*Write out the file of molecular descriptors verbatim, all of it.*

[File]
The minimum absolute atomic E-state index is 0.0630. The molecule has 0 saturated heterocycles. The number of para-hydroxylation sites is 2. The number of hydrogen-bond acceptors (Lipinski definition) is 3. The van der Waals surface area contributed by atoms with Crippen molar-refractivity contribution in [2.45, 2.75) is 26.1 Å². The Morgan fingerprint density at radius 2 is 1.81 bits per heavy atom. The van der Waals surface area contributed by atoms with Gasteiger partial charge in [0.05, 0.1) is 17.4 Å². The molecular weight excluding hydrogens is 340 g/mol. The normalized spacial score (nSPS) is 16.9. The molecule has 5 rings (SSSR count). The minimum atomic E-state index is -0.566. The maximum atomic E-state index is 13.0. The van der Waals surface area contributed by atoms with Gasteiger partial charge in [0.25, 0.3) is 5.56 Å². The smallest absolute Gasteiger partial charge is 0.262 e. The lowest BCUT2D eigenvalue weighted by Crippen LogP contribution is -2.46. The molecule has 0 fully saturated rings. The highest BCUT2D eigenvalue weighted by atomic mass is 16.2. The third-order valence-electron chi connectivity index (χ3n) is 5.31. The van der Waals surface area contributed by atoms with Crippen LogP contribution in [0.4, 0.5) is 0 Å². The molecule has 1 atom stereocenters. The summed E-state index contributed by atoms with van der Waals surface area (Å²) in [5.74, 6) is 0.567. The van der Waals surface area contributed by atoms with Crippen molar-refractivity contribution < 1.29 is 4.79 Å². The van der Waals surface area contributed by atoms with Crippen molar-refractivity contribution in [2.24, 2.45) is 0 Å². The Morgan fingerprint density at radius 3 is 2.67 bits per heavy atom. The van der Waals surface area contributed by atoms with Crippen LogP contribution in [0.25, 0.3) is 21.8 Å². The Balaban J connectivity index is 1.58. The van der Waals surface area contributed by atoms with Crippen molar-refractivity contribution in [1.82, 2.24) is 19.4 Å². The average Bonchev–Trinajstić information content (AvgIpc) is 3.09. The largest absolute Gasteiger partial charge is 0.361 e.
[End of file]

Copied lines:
The minimum absolute atomic E-state index is 0.0630. The molecule has 0 saturated heterocycles. The number of para-hydroxylation sites is 2. The number of hydrogen-bond acceptors (Lipinski definition) is 3. The van der Waals surface area contributed by atoms with Crippen molar-refractivity contribution in [2.45, 2.75) is 26.1 Å². The Morgan fingerprint density at radius 2 is 1.81 bits per heavy atom. The van der Waals surface area contributed by atoms with Gasteiger partial charge in [0.05, 0.1) is 17.4 Å². The molecular weight excluding hydrogens is 340 g/mol. The normalized spacial score (nSPS) is 16.9. The molecule has 5 rings (SSSR count). The minimum atomic E-state index is -0.566. The maximum atomic E-state index is 13.0. The van der Waals surface area contributed by atoms with Gasteiger partial charge in [0.25, 0.3) is 5.56 Å². The smallest absolute Gasteiger partial charge is 0.262 e. The lowest BCUT2D eigenvalue weighted by Crippen LogP contribution is -2.46. The molecule has 0 fully saturated rings. The highest BCUT2D eigenvalue weighted by atomic mass is 16.2. The third-order valence-electron chi connectivity index (χ3n) is 5.31. The van der Waals surface area contributed by atoms with Crippen LogP contribution in [0.4, 0.5) is 0 Å². The molecule has 1 atom stereocenters. The summed E-state index contributed by atoms with van der Waals surface area (Å²) in [5.74, 6) is 0.567. The van der Waals surface area contributed by atoms with Crippen molar-refractivity contribution < 1.29 is 4.79 Å². The van der Waals surface area contributed by atoms with Crippen molar-refractivity contribution in [2.24, 2.45) is 0 Å². The Morgan fingerprint density at radius 3 is 2.67 bits per heavy atom. The van der Waals surface area contributed by atoms with Crippen LogP contribution in [0.25, 0.3) is 21.8 Å². The Balaban J connectivity index is 1.58. The van der Waals surface area contributed by atoms with Crippen molar-refractivity contribution in [1.82, 2.24) is 19.4 Å². The average Bonchev–Trinajstić information content (AvgIpc) is 3.09. The largest absolute Gasteiger partial charge is 0.361 e.